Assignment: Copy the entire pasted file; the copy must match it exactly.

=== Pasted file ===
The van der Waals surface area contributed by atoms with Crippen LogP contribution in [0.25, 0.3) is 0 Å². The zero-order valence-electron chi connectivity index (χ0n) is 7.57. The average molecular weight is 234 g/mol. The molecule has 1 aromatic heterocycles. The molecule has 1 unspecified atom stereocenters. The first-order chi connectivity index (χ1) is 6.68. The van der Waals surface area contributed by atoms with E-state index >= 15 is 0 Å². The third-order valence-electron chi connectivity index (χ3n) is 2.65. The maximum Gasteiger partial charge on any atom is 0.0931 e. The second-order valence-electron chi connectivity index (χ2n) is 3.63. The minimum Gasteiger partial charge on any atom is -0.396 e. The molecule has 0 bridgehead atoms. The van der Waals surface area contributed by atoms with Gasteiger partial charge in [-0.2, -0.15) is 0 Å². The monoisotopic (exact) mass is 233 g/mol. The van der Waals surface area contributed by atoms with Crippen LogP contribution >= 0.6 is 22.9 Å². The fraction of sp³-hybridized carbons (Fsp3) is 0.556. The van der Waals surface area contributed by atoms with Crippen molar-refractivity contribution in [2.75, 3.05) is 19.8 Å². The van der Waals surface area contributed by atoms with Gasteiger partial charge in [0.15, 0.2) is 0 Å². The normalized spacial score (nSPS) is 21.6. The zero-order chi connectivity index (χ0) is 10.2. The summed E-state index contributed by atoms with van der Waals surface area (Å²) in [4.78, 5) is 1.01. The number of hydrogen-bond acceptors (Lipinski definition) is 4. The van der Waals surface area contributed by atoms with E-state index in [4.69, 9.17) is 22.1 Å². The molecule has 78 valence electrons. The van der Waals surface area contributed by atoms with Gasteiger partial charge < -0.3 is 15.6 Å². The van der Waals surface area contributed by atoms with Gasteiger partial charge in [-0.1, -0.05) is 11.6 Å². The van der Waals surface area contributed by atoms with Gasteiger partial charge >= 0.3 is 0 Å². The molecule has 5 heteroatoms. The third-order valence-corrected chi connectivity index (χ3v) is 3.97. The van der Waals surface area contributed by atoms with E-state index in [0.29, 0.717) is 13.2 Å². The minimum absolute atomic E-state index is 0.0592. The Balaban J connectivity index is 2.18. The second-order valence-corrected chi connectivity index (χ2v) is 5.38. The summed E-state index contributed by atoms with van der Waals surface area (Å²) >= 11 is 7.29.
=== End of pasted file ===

The van der Waals surface area contributed by atoms with Crippen LogP contribution in [0.25, 0.3) is 0 Å². The zero-order valence-electron chi connectivity index (χ0n) is 7.57. The average molecular weight is 234 g/mol. The molecule has 1 aromatic heterocycles. The molecule has 1 unspecified atom stereocenters. The first-order chi connectivity index (χ1) is 6.68. The van der Waals surface area contributed by atoms with E-state index >= 15 is 0 Å². The third-order valence-electron chi connectivity index (χ3n) is 2.65. The maximum Gasteiger partial charge on any atom is 0.0931 e. The second-order valence-electron chi connectivity index (χ2n) is 3.63. The minimum Gasteiger partial charge on any atom is -0.396 e. The molecule has 0 bridgehead atoms. The van der Waals surface area contributed by atoms with Gasteiger partial charge in [-0.2, -0.15) is 0 Å². The monoisotopic (exact) mass is 233 g/mol. The van der Waals surface area contributed by atoms with Crippen LogP contribution >= 0.6 is 22.9 Å². The fraction of sp³-hybridized carbons (Fsp3) is 0.556. The van der Waals surface area contributed by atoms with Crippen molar-refractivity contribution in [2.75, 3.05) is 19.8 Å². The van der Waals surface area contributed by atoms with Gasteiger partial charge in [0.15, 0.2) is 0 Å². The normalized spacial score (nSPS) is 21.6. The zero-order chi connectivity index (χ0) is 10.2. The summed E-state index contributed by atoms with van der Waals surface area (Å²) in [4.78, 5) is 1.01. The number of hydrogen-bond acceptors (Lipinski definition) is 4. The van der Waals surface area contributed by atoms with E-state index in [4.69, 9.17) is 22.1 Å². The molecule has 78 valence electrons. The van der Waals surface area contributed by atoms with Gasteiger partial charge < -0.3 is 15.6 Å². The van der Waals surface area contributed by atoms with Gasteiger partial charge in [-0.1, -0.05) is 11.6 Å². The van der Waals surface area contributed by atoms with Gasteiger partial charge >= 0.3 is 0 Å². The molecule has 5 heteroatoms. The third-order valence-corrected chi connectivity index (χ3v) is 3.97. The van der Waals surface area contributed by atoms with E-state index in [0.29, 0.717) is 13.2 Å². The minimum absolute atomic E-state index is 0.0592. The Balaban J connectivity index is 2.18. The second-order valence-corrected chi connectivity index (χ2v) is 5.38. The summed E-state index contributed by atoms with van der Waals surface area (Å²) >= 11 is 7.29.